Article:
ASSOCIATION BETWEEN FATHER’S INVOLVEMENT IN CHILD CARE AND NUTRITIONAL STATUS OF 6-59 MONTHS OLD CHILDREN IN NAMUWONGO SLUM AREA, KAMPALA.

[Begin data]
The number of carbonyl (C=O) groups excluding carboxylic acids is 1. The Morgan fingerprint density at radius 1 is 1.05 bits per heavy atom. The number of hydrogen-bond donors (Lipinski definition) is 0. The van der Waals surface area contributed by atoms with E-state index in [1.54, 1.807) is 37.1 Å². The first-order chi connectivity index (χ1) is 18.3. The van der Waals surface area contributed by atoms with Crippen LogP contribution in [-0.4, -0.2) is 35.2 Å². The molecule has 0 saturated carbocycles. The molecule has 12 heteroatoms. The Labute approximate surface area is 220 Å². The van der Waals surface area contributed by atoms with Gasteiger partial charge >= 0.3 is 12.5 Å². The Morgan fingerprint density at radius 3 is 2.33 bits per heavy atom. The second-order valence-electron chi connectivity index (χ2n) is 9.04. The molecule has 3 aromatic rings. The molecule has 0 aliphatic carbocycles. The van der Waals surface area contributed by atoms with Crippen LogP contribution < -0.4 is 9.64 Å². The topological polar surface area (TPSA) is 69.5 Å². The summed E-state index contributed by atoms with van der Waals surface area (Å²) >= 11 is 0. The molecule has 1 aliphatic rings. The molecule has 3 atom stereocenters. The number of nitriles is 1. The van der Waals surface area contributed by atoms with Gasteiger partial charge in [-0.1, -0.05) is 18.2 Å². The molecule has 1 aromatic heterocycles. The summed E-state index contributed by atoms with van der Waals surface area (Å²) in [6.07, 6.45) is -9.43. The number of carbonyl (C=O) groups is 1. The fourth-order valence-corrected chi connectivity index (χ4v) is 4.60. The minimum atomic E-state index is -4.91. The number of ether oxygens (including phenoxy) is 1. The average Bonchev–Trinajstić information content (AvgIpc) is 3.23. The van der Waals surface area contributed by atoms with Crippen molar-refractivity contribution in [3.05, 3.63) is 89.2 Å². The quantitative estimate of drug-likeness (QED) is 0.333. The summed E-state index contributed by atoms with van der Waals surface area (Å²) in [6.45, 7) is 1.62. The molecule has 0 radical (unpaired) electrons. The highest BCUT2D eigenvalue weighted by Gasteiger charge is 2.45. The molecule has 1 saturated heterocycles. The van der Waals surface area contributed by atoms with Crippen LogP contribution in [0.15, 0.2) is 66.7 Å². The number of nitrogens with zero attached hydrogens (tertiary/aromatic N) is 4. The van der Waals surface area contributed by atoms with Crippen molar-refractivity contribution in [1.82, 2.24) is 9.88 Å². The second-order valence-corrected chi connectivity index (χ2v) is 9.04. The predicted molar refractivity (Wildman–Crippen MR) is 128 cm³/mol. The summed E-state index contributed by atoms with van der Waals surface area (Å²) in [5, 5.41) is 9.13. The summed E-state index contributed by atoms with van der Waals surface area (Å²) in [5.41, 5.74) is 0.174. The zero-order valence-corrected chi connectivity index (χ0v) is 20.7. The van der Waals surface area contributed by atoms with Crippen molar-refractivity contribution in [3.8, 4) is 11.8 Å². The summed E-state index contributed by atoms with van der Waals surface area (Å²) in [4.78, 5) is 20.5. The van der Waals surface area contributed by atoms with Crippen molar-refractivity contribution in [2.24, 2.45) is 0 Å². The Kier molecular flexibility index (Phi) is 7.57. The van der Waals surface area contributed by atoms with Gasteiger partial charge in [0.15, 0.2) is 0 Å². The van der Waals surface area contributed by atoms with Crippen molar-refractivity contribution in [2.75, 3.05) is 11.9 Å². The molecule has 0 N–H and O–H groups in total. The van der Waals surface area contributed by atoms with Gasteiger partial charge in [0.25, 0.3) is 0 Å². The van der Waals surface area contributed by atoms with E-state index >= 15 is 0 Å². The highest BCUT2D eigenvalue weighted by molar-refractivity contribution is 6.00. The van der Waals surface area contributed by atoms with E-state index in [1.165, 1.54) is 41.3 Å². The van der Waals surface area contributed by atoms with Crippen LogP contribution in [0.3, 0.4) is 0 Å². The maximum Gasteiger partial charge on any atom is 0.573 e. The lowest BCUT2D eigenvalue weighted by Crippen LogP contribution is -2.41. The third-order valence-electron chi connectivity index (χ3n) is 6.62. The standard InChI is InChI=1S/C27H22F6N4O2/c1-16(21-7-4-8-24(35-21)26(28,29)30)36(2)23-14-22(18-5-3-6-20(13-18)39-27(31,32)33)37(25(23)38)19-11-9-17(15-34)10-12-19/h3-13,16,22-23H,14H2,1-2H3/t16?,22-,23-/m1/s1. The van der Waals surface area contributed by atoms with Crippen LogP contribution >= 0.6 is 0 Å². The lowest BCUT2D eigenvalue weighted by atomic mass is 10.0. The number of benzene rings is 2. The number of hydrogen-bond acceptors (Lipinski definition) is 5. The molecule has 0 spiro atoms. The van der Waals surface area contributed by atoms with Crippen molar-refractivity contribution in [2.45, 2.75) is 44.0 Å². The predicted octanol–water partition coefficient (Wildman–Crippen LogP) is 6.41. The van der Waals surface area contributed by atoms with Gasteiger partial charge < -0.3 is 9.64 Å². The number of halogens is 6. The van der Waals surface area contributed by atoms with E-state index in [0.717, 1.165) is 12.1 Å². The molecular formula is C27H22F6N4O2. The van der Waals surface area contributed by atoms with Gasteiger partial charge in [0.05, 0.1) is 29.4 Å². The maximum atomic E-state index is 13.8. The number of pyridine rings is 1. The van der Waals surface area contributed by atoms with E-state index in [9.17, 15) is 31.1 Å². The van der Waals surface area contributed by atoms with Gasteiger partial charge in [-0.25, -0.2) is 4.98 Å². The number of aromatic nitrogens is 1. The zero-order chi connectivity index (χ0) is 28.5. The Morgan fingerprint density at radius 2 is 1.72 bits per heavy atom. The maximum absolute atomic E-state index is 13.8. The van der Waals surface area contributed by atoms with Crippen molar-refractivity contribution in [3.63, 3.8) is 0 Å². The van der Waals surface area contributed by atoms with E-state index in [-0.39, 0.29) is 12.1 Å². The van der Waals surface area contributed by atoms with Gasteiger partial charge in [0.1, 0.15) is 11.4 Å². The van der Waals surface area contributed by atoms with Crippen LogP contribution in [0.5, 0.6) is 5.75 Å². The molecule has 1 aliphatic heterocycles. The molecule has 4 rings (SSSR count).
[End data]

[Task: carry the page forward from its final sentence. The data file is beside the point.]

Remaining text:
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Introduction: Under-nutrition has remained a major global health problem leading to poor nutritional status of over 200 million under-5 children worldwide. Developing countries are still the most affected with over three quarters of under-nourished children in Asia and Africa. In Uganda, about 29% of the children below five years are stunted and 4% wasted and the burden is greatest among the poorest. Children in slums are at major risk of poor nutritional status due to a variety of causes. Mothers are the usual care-takers of these children but continually report low fathers’ involvement like in making final decisions about young child feeding as a major hindrance. Therefore involvement of fathers in the care of children might influence the nutritional status but this relationship still remains understudied. Objective: The objective of the study was to establish the association between father’s involvement in child care and the nutritional status of children aged 6-59 months in Namuwongo slum area. Methodology: A cross-sectional survey of 559 households was conducted in Namuwongo slum area. Participants were mothers who provided information on father’s involvement in care of one randomly selected child within the household. Data collection was conducted using a tool with 14 child care practices, including data on child’s height/length and weight. Nutritional status of the children was defined by the three indicators of stunting, wasting and underweight, while father’s involvement in child care was defined as high or low based on participation in at least 8 care practices. The association between child’s nutritional status and father’s involvement was determined by computing odds ratios at 95% confidence using logistic regression by Stata. 13. Results: The prevalence of stunting was 30.8% (95% CI 26.8-34.7), wasting 7.3% (95% CI: 5.0-9.6) and underweight 12.5% (95% CI: 9.6-15.3). A higher percentage of girls (35%) compared to boys (26%) were stunted while a lower percentage of girls (5%) were wasted compared to boys (10%). More than half of fathers (54.9%) had low involvement in childcare. Low father’s involvement was significantly associated with stunting (AOR: 1.58, p=0.024) and wasting (AOR: 3.62, p=0.003) but had no association with underweight (AOR: 0.98, p=0.793). Having less than 3 meals a day (AOR: 2.23, p=0.007) and having suffered more than one episode of diarrhea (AOR: 2.11, p=0.025) were associated with underweight and mothers being employed was associated with wasting (AOR: 2.30, p=0.02) and underweight (AOR: 2.62, p=0.001). Conclusion and Recommendations: Low father’s involvement in child care was associated with higher percentage of stunting and wasting among children aged 6-59 months. Therefore strategies to promote higher father’s involvement should be developed and implemented.